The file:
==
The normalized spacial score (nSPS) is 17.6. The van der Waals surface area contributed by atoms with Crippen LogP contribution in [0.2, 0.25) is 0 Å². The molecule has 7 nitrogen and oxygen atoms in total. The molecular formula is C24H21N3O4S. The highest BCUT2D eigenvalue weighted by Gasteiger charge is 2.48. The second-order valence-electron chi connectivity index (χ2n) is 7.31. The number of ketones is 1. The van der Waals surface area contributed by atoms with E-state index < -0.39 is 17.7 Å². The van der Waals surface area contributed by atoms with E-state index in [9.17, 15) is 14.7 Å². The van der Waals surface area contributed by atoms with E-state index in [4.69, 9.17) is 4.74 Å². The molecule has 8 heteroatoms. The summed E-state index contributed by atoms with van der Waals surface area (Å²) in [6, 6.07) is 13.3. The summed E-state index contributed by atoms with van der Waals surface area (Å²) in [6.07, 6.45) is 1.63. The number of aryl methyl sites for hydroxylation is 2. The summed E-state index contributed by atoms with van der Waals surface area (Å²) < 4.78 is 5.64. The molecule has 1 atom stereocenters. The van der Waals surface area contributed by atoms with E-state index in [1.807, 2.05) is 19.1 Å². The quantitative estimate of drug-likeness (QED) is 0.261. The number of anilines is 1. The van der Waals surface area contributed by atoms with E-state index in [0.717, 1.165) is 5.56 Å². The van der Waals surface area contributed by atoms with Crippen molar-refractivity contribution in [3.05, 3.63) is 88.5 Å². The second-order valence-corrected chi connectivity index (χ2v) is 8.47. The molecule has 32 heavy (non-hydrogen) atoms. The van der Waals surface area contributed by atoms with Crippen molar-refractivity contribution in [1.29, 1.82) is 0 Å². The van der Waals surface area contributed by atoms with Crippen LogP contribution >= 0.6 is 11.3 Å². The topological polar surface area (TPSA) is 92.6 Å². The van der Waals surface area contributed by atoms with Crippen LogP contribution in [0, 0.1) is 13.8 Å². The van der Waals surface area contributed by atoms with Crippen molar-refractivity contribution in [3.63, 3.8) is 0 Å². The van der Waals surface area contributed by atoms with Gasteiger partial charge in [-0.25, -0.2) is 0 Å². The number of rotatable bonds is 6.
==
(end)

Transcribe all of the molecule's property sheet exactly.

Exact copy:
The normalized spacial score (nSPS) is 17.6. The van der Waals surface area contributed by atoms with Crippen LogP contribution in [0.2, 0.25) is 0 Å². The molecule has 7 nitrogen and oxygen atoms in total. The molecular formula is C24H21N3O4S. The highest BCUT2D eigenvalue weighted by Gasteiger charge is 2.48. The second-order valence-electron chi connectivity index (χ2n) is 7.31. The number of ketones is 1. The van der Waals surface area contributed by atoms with E-state index < -0.39 is 17.7 Å². The van der Waals surface area contributed by atoms with E-state index in [9.17, 15) is 14.7 Å². The van der Waals surface area contributed by atoms with E-state index in [4.69, 9.17) is 4.74 Å². The molecule has 8 heteroatoms. The summed E-state index contributed by atoms with van der Waals surface area (Å²) in [6, 6.07) is 13.3. The summed E-state index contributed by atoms with van der Waals surface area (Å²) in [6.07, 6.45) is 1.63. The number of aryl methyl sites for hydroxylation is 2. The summed E-state index contributed by atoms with van der Waals surface area (Å²) < 4.78 is 5.64. The molecule has 1 atom stereocenters. The van der Waals surface area contributed by atoms with E-state index in [1.807, 2.05) is 19.1 Å². The quantitative estimate of drug-likeness (QED) is 0.261. The number of anilines is 1. The van der Waals surface area contributed by atoms with E-state index in [0.717, 1.165) is 5.56 Å². The van der Waals surface area contributed by atoms with Crippen molar-refractivity contribution in [3.05, 3.63) is 88.5 Å². The second-order valence-corrected chi connectivity index (χ2v) is 8.47. The molecule has 32 heavy (non-hydrogen) atoms. The van der Waals surface area contributed by atoms with Crippen molar-refractivity contribution in [1.29, 1.82) is 0 Å². The van der Waals surface area contributed by atoms with Crippen LogP contribution >= 0.6 is 11.3 Å². The topological polar surface area (TPSA) is 92.6 Å². The van der Waals surface area contributed by atoms with Crippen LogP contribution in [0, 0.1) is 13.8 Å². The van der Waals surface area contributed by atoms with Crippen molar-refractivity contribution in [3.63, 3.8) is 0 Å². The van der Waals surface area contributed by atoms with Gasteiger partial charge in [-0.25, -0.2) is 0 Å². The number of rotatable bonds is 6.